THE SLOVAK labour market’s hunger for IT and telecom experts means that positions in these sectors continue to top wage rankings. However, given the significant impact that supply and demand has on wages in Slovakia, salaries in some sectors are seeing more growth than others.
“For the time being professions in the IT sector are the best paid,” Martin Miklánek, regional manager in Slovakia of Manpower, told The Slovak Spectator. “More specifically, these are programmers and developers, but, of course, specialists in the automotive industry and production as well.”
Miroslav Dravecký, senior product manager at Profesia, the biggest job portal in Slovakia, agrees that in addition to IT, people can also earn a sound wage in the sectors of telecommunications, energy and industrial production, while attorneys, medical advisors, pilots and key account managers also enjoy healthy salaries.
Andrea Lišková, corporate marketing and PR director at McRoy Slovakia, added that financial analysts, auditors and senior positions in the pharmaceutical industry and in banks are also well remunerated.
In general the remuneration ranking in Slovakia is similar to that abroad, but the difference is in the exact wages.
“This ranking in Slovakia does not differ too much from how it looks like in other countries, but the wages themselves are, for example in Germany, several times higher,” said Dravecký.
For instance, while on its website the Salary Explorer lists the four highest paying jobs in Slovakia in the IT sector, with monthly salaries of €2,000, in Germany a civil engineer earns €7,958.
Lišková and Miklánek see room for wage growth in sectors that are seeking new workers.
“In the market there is still demand for candidates in the IT sector and an increasing interest in candidates for shared services centres,” said Miklánek. “In these segments we expect an increase of wages.”
On the other hand, Dravecký does not expect that a high increase of wages would oscillate somewhere above inflation.
“An upper-average growth of wages can be assumed in the sectors of the automotive industry, energy, information technologies and so on,” said Dravecký.
According to Dravecký, the labour market follows the same rules as other markets.
“When the demand is high, the price grows,” said Dravecký. “We can assume higher growth of wages in professions in which there will be high interest from the side of employers.” Since the number of specialists on the market is low, they have an advantage, and in the long run, technology and IT experts, as well as top managers and specialists in various sectors, from pharmaceuticals, marketing, trade and production, will rank highly, he added.
In this respect, Miklánek said that companies are becoming more interested in candidates with language skills and specialists in the IT, automotive and production sectors.
“Already today we are encountering a situation when often the demand of companies for candidates is higher than their offer on the labour market,” said Miklánek. “I assume that this factor will be one of the key factors affecting wages in the mentioned positions.”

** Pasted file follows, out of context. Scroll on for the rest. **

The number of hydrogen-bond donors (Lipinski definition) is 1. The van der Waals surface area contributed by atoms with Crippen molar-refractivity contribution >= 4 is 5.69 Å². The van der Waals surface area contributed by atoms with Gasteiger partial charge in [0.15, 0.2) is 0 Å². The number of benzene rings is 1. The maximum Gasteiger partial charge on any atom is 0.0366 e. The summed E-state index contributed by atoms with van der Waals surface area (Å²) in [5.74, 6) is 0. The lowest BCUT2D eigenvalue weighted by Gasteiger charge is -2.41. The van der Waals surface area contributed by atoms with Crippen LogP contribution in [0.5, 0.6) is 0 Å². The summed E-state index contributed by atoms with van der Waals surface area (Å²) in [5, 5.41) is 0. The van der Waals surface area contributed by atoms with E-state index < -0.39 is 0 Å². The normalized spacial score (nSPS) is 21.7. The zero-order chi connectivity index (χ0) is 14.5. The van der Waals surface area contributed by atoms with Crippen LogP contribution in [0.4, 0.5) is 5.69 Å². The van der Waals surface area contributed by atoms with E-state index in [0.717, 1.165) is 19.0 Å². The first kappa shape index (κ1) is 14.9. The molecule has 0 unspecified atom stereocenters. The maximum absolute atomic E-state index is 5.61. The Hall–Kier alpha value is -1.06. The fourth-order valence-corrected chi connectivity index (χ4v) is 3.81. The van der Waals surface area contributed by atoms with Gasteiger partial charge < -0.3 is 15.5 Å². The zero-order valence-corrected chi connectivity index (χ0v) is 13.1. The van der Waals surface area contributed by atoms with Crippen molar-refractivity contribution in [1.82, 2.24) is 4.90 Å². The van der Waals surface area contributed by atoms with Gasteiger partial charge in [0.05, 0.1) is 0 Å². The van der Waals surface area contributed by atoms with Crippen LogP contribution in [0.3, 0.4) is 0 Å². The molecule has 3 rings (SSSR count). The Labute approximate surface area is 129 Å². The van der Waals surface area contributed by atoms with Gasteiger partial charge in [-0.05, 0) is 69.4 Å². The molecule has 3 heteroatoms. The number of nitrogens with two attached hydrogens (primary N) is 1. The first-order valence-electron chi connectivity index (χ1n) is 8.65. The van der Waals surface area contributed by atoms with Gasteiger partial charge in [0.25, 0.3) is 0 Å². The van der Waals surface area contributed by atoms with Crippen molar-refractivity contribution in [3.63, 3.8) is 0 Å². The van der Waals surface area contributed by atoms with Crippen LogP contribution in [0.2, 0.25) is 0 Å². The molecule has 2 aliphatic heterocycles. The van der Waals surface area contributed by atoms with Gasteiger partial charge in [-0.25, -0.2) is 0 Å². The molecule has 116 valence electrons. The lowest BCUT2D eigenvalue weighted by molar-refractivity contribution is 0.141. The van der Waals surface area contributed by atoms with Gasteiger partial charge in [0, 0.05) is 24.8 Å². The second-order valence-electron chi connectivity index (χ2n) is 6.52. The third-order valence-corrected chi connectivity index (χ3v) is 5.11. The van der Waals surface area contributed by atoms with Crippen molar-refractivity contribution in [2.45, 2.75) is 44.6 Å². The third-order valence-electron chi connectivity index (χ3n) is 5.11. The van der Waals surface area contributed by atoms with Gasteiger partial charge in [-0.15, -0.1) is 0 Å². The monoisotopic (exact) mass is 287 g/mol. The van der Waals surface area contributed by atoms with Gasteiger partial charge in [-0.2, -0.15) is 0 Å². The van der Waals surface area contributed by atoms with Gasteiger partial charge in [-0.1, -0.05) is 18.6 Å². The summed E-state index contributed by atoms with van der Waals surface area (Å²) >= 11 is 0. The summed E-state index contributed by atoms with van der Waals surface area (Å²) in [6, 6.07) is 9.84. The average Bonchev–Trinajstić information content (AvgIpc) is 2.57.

In IT, for example, a growing trend is large data analysis, given that both small and large companies accumulate a lot of data, which they want to have analysed so they can offer tailor-made products to customers. HR experts estimate that people with an education in economics and mathematics and experience in IT would be able to meet this growing demand. Moreover, it is generally expected that more companies will get into mobile phones, and experts in this field will be needed, the Sme daily wrote, citing HR experts.
Slovakia’s population is, like others in Europe, aging and, thus, an increased demand for services for the elderly, either in medical or social care, is also expected.
More traditional trades will not disappear either, since higher workloads and more complicated household appliances mean that people prefer to call repairmen to fix a broken appliance or a dripping faucet.
“Tradesmen will certainly be [needed]; even today nobody is able to repair a washer at home themselves,” headhunter Dalibor Slávik told Sme.
In the second quarter of 2013, the average nominal monthly wage in the Slovak economy was €818, which, compared with the same period in 2012, grew 3.2 percent, the Statistics Office reported on September 4.
The highest average nominal monthly wages were found in the financial and insurance sectors (€1,593), information and communication (€1,572), and electricity, gas and steam supply (€1,568).
The monthly wage was lower than the average in 10 surveyed sectors. The lowest average nominal wage was in accommodation and food service activities (€484), arts, entertainment and recreation (€584) and construction (€598).
Compared with the same period in 2012, the fastest average nominal wage growth was recorded in professional, scientific and technical activities (9.8 percent), water supply (6.6 percent) and in manufacturing (5.2 percent). It decreased the most in real estate (6.3 percent) and in financial and insurance activities (3.1 percent).
16. Sep 2013 at 0:00 | Jana Liptáková